By AMANDA PEDERSEN
Medical Device Daily Senior Staff Writer
Last week Boston Scientific (Natick, Massachusetts) added Atritech (Plymouth, Minnesota) to its shopping list, announcing its intention to acquire the company for $100 million upfront plus potential payments of up to $275 million. The deal gives Boston Scientific a device backed by strong clinical evidence and puts the company in an ideal position in the endocardio left atrial appendage (LAA) market, according to Karene Dumoulin, principal analyst of cardiovascular at Millennium Research Group (MRG; New York).
MRG hosted a conference call Thursday during which Dumoulin offered some insights into what this latest deal could mean for Boston Scientific.
The Massachusetts firm has been on a buying spree lately, with its recent acquisition of Sadra Medical (Campbell, California) for $225 million in cash up front with the potential of up to $225 million more in milestone payments (Medical Device Daily, Nov. 22, 2010) and Asthmatx for $193 million (MDD, Sept. 21, 2010).
Atritech has been working on the Watchman, a device designed to close the LAA in patients with atrial fibrillation who are at risk for ischemic stroke. The company completed the first randomized clinical trial for a device used to close LAA. The 800-patient randomized trial, PROTECT-AF, demonstrated a 38% relative risk reduction for stroke, cardiovascular death, and systemic embolism compared to long-term warfarin therapy.
Boston Sci said last week it hopes to have FDA approval for the Watchman sometime in 2013 (MDD, Jan. 20, 2011). The company is now just starting its PREVAIL study, which is set to enroll up to 400 patients.
The Watchman has been approved for sale in Europe since 2009, but Atritech doesn't have as strong a sales force as Boston Scientific to get the device into the hands of physicians overseas.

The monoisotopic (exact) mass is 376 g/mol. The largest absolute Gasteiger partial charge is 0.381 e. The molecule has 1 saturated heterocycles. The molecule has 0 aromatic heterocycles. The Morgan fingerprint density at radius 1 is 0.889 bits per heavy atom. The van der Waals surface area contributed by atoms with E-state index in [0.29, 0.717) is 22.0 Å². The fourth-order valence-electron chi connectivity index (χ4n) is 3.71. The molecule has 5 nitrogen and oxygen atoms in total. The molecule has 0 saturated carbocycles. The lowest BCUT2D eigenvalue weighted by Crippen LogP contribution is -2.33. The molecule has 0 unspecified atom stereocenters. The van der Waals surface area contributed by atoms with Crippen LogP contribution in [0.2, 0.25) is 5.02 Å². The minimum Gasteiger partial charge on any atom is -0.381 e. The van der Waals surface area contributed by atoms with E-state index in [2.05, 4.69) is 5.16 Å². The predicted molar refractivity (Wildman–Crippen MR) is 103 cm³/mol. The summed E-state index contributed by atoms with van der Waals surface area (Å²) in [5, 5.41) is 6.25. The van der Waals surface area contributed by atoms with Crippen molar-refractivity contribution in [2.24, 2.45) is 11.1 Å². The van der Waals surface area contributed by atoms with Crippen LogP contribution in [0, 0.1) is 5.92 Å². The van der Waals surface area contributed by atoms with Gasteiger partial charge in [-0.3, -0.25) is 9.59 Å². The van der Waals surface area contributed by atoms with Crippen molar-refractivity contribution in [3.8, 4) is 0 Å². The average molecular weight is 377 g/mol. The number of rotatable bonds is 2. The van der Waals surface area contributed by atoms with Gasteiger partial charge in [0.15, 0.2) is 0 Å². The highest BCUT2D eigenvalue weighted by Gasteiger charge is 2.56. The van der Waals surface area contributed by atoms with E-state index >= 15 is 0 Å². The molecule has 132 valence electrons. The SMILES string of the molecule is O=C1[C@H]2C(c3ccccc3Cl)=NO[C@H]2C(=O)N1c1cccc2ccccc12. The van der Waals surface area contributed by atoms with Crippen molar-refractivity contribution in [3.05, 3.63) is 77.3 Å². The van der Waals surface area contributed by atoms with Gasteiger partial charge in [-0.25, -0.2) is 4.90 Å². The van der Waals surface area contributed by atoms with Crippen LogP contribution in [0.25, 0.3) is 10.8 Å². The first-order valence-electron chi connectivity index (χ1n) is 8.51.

While building its clinical evidence to support the Watchman device, Atritech has already started planning for the EVOLVE trial, an uncontrolled trial testing the performance of the next generation Watchman device.
"So Atritech is definitely ahead of the game," Dumoulin told call listeners Thursday.
Atritech faces competition from AGA Medical (Plymouth, Minnesota), which was recently bought up by St. Jude (St. Paul, Minnesota) (MDD, Nov. 22, 2010), Ev3 (also Plymouth) and Coherex Medical (Salt Lake City).
"In terms of endocardio devices, Atritech is the only company to have run a large-scale controlled, randomized trial," Dumoulin told MDD in an email Thursday following the call. "As such, Atritech is the only company that could launch an endocardio device (LAA occlusion device) in the U.S. market. We don't believe that the AMPLATZER feasibility trial that AGA is running will be sufficient for them to apply for PMA or 510(k) in the U.S. In that sense, Atritech will be well ahead of the game in terms of having the clinical data to launch their product in the U.S., and the fact that they are already testing their second generation device could mean that they're launching a second generation device in the U.S. when AGA and Coherex are only launching their first generation device in the U.S."
Between Atritech's strong clinical data and strong position with the FDA, combined with Boston Scientific's cardiac rhythm management portfolio and strong position for this market are among the benefits of this deal, according to Dumoulin.
"Boston Scientific's purchase of Atritech has got them a device with strong clinical evidence supporting its use, a foot into Europe where the [Boston Scientific] presence and relationships will surely increase Watchman penetration, and a product that will almost certainly be the first to market in the U.S.," she told MDD in the email.
Amanda Pedersen, 309-351-7774;
Published January 28, 2011